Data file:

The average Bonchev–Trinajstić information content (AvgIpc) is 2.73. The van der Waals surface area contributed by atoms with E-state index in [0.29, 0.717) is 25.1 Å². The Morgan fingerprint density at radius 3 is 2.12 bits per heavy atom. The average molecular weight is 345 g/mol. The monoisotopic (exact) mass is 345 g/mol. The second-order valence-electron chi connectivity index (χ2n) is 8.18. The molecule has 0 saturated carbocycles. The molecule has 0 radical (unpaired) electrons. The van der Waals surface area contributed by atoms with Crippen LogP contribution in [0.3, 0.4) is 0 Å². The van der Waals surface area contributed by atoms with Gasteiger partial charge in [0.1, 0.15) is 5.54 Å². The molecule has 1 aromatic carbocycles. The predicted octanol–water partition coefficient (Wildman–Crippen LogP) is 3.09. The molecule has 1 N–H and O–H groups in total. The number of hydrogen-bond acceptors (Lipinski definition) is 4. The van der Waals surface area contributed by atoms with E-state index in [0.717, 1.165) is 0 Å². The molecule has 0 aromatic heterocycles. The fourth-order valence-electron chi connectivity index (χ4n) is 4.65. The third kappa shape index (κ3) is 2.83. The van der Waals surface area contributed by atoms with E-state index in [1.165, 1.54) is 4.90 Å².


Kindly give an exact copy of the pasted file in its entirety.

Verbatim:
The average Bonchev–Trinajstić information content (AvgIpc) is 2.73. The van der Waals surface area contributed by atoms with E-state index in [0.29, 0.717) is 25.1 Å². The Morgan fingerprint density at radius 3 is 2.12 bits per heavy atom. The average molecular weight is 345 g/mol. The monoisotopic (exact) mass is 345 g/mol. The second-order valence-electron chi connectivity index (χ2n) is 8.18. The molecule has 0 saturated carbocycles. The molecule has 0 radical (unpaired) electrons. The van der Waals surface area contributed by atoms with Crippen LogP contribution in [0.3, 0.4) is 0 Å². The van der Waals surface area contributed by atoms with Gasteiger partial charge in [0.1, 0.15) is 5.54 Å². The molecule has 1 aromatic carbocycles. The predicted octanol–water partition coefficient (Wildman–Crippen LogP) is 3.09. The molecule has 1 N–H and O–H groups in total. The number of hydrogen-bond acceptors (Lipinski definition) is 4. The van der Waals surface area contributed by atoms with E-state index in [0.717, 1.165) is 0 Å². The molecule has 0 aromatic heterocycles. The fourth-order valence-electron chi connectivity index (χ4n) is 4.65. The third kappa shape index (κ3) is 2.83. The van der Waals surface area contributed by atoms with E-state index in [1.165, 1.54) is 4.90 Å².